In the past, my work has centrally revolved around issues of analyzing technical identities, and how “geeks” socialize to learn and project an aura of being an expert. Thanks for Watching departs from this research program. Identity work has been important for many online studies, but other interesting rubrics exist. Inspired by Lefebvre, my book uses the lens of “rhythm analysis” to explore how temporalities, rhythms, and interactions over time shape video-mediated sociality. For example, an arrhythmia is an irregular rhythm, one which often indicates a problem. YouTubers at times experienced arrhythmias between honoring their creative pace of production and satisfying the relentless demands of audiences and algorithms. At times creators could not keep up with such requests and took a break. Disruptions in posting video content might be observed by viewers who became concerned when video making output became irregular. It could feel as if a collective was in tune with a video maker and was watching out for them. Focusing attention on such patterns leads to significant analytical insight, especially in terms of seeing such deep and widespread connections as illustrative of our increasingly “posthuman” condition. I remain circumspect about usage of this term, which has the unfortunate connotation of asserting we are no longer human. Yet, we are far from being robots or files containing a downloaded consciousness. Nevertheless, I chose to explore this rubric given that some of its characteristics can quite clearly be observed on YouTube. Collectives of interconnected people, artifacts, commercial interests, and technical operations are deeply influencing how people express the “self” in both communal and troublesome ways.

Jan English-Lueck:  You observed an actual drum circle at a YouTube meet-up in Toronto.  You then observed it is an appropriate metaphor for video sharing.  Could you tell us more about how that metaphor illuminates participatory cultures?

Continue reading

Michelle Williams takes the page 99 test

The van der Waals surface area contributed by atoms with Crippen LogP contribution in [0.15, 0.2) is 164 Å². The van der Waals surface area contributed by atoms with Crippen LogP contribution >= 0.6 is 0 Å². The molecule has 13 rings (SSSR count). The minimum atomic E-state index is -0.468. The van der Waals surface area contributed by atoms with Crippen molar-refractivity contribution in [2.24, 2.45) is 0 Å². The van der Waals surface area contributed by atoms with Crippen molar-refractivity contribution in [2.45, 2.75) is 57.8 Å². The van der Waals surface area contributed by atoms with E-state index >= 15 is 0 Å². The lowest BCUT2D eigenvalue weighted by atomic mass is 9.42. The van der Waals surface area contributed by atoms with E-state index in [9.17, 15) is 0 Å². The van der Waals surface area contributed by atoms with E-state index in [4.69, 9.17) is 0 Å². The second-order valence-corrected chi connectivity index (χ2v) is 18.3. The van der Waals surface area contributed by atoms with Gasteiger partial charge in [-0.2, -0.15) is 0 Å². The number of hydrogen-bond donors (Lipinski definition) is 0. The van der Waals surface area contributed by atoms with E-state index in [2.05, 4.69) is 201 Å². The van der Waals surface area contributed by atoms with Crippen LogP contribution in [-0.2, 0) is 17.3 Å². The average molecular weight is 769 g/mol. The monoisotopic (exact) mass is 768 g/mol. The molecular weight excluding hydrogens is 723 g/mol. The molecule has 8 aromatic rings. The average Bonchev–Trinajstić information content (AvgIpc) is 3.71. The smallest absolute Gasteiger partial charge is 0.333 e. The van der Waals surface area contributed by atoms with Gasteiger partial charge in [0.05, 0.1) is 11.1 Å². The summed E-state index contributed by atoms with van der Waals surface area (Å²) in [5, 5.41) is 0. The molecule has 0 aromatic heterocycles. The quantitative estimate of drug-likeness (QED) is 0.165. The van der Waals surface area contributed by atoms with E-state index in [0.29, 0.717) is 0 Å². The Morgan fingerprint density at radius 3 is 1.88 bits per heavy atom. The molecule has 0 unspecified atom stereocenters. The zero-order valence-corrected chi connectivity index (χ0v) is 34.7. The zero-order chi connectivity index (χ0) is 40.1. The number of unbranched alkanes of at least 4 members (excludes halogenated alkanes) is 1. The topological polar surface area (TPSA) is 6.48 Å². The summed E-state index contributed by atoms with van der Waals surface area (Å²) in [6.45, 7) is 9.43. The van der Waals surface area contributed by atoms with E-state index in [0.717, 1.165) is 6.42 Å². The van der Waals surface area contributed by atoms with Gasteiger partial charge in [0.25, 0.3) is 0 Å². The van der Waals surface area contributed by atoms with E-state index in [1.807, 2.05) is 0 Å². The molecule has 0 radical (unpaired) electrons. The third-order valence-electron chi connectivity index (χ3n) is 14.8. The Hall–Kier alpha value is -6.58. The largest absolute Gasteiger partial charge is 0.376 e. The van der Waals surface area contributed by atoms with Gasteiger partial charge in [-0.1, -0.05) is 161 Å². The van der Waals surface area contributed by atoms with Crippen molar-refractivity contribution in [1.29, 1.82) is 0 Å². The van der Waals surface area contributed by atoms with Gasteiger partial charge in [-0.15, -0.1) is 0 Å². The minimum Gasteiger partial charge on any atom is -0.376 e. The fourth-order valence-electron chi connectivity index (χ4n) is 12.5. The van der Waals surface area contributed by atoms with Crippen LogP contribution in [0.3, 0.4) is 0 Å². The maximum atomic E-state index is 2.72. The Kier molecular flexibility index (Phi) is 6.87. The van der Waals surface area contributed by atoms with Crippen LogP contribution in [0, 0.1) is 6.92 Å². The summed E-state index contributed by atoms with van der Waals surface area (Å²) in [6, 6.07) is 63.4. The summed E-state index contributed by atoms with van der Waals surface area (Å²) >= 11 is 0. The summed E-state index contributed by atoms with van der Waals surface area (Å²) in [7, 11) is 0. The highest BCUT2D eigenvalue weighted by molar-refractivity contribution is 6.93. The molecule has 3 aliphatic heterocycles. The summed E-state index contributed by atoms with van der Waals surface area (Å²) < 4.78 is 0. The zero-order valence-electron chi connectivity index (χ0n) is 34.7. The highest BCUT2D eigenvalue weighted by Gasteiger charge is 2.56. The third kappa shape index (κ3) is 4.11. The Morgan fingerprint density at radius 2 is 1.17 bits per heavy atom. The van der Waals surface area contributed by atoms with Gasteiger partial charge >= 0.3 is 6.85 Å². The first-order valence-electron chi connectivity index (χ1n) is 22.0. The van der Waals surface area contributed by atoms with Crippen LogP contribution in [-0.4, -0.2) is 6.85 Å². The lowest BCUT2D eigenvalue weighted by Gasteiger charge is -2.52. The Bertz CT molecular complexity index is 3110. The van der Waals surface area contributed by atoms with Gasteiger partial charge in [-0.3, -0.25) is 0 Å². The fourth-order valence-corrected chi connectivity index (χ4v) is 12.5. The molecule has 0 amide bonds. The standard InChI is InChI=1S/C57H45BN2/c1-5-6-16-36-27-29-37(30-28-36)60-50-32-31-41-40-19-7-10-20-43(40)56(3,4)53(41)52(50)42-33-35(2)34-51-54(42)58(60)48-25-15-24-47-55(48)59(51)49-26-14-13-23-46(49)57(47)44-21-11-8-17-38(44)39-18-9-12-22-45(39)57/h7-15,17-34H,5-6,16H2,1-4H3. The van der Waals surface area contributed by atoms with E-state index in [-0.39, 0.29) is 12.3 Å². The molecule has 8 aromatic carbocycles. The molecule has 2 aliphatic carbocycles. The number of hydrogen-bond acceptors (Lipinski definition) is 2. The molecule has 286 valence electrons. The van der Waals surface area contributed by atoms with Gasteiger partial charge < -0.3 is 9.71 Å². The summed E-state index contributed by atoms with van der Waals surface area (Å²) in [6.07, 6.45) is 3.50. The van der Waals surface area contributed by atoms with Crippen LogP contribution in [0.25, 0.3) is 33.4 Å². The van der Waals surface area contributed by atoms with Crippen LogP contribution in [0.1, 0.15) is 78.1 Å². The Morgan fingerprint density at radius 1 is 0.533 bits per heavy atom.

One half of page 99 of my doctoral thesis is a photo, taken at eye level of a group of Tongan students sitting cross-legged on the ground of their school courtyard in Auckland, New Zealand. They are rehearsing for an upcoming cultural festival that is the central topic of my research. I am sitting, unseen, with the students as we learn the performance item together. The movement of our bodies and voices has become synchronous over several weeks of practice and in this moment, the production of culturally-specific movement and sound is a uniting factor among myself and the student participants. However, the image also represents a key problem central to my fieldwork methodology: although membership in a music-community transcends difference in some ways, how would I bridge the spaces created by authority, power, ethnicity and age? How could I represent young people’s experiences effectively and help to bring their voices to the fore within a discipline that often excluded them? These questions were significant components in constructing my research model.

My research approach was informed by both Pacific research frameworks and recommendations from ethnomusicology, many of which overlapped in their emphases on relationships, collaboration, and reciprocity. Educational research helped me to problematize how I would represent myself to students, and was essential guidance to the shifting roles I undertook as a learner, music-community supporter and friendly teacher (the latter during the focus groups we co-created). Throughout my fieldwork I attempted to daily to bridge the spaces created by my adult authority and my privileges as a white American researcher, through shared love of popular music, my immigrant status, my Christian upbringing and the common goal of representing “our” school at the cultural festival. Although I had to concede a number of limitations, I was pleased that ultimately the experiences and viewpoints of the students were a major component of my findings, and included several “firsts” in research with Pacific youth in New Zealand.

Michelle Ladwig Williams. 2019. The ASB Polyfest: Constructing Transnational Pacific Communities of Practice in Auckland, New Zealand. University of Auckland, Phd.